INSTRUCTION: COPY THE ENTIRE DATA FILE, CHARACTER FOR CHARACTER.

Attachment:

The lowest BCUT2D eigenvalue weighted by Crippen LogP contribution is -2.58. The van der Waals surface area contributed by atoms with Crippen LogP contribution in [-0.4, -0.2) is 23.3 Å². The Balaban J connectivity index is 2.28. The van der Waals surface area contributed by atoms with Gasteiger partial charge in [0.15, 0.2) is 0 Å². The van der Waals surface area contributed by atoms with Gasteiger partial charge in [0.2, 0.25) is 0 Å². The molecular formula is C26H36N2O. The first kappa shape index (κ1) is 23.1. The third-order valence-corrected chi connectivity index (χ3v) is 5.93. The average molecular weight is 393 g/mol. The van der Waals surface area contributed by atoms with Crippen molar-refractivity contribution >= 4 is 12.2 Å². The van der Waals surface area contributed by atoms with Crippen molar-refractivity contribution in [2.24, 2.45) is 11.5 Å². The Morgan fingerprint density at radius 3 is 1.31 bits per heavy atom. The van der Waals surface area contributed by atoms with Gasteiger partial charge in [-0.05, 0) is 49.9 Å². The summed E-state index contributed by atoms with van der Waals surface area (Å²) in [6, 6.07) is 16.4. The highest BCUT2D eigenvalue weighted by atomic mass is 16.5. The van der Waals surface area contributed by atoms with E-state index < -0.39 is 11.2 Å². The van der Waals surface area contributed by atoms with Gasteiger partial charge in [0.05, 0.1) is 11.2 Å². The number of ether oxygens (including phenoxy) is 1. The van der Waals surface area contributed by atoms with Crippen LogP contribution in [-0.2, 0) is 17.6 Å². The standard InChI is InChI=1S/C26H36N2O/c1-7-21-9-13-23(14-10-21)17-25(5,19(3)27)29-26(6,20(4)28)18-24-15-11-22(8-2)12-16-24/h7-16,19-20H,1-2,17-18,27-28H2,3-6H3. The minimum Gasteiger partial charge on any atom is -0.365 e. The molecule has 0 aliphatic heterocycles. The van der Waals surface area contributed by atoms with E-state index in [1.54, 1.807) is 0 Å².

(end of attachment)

The lowest BCUT2D eigenvalue weighted by Crippen LogP contribution is -2.58. The van der Waals surface area contributed by atoms with Crippen LogP contribution in [-0.4, -0.2) is 23.3 Å². The Balaban J connectivity index is 2.28. The van der Waals surface area contributed by atoms with Gasteiger partial charge in [0.15, 0.2) is 0 Å². The van der Waals surface area contributed by atoms with Gasteiger partial charge in [0.2, 0.25) is 0 Å². The molecular formula is C26H36N2O. The first kappa shape index (κ1) is 23.1. The third-order valence-corrected chi connectivity index (χ3v) is 5.93. The average molecular weight is 393 g/mol. The van der Waals surface area contributed by atoms with Crippen molar-refractivity contribution >= 4 is 12.2 Å². The van der Waals surface area contributed by atoms with Crippen molar-refractivity contribution in [2.24, 2.45) is 11.5 Å². The Morgan fingerprint density at radius 3 is 1.31 bits per heavy atom. The van der Waals surface area contributed by atoms with Gasteiger partial charge in [-0.05, 0) is 49.9 Å². The summed E-state index contributed by atoms with van der Waals surface area (Å²) in [6, 6.07) is 16.4. The highest BCUT2D eigenvalue weighted by atomic mass is 16.5. The van der Waals surface area contributed by atoms with E-state index < -0.39 is 11.2 Å². The van der Waals surface area contributed by atoms with Gasteiger partial charge in [0.05, 0.1) is 11.2 Å². The number of ether oxygens (including phenoxy) is 1. The van der Waals surface area contributed by atoms with Crippen LogP contribution in [-0.2, 0) is 17.6 Å². The standard InChI is InChI=1S/C26H36N2O/c1-7-21-9-13-23(14-10-21)17-25(5,19(3)27)29-26(6,20(4)28)18-24-15-11-22(8-2)12-16-24/h7-16,19-20H,1-2,17-18,27-28H2,3-6H3. The minimum Gasteiger partial charge on any atom is -0.365 e. The molecule has 0 aliphatic heterocycles. The van der Waals surface area contributed by atoms with E-state index in [1.54, 1.807) is 0 Å².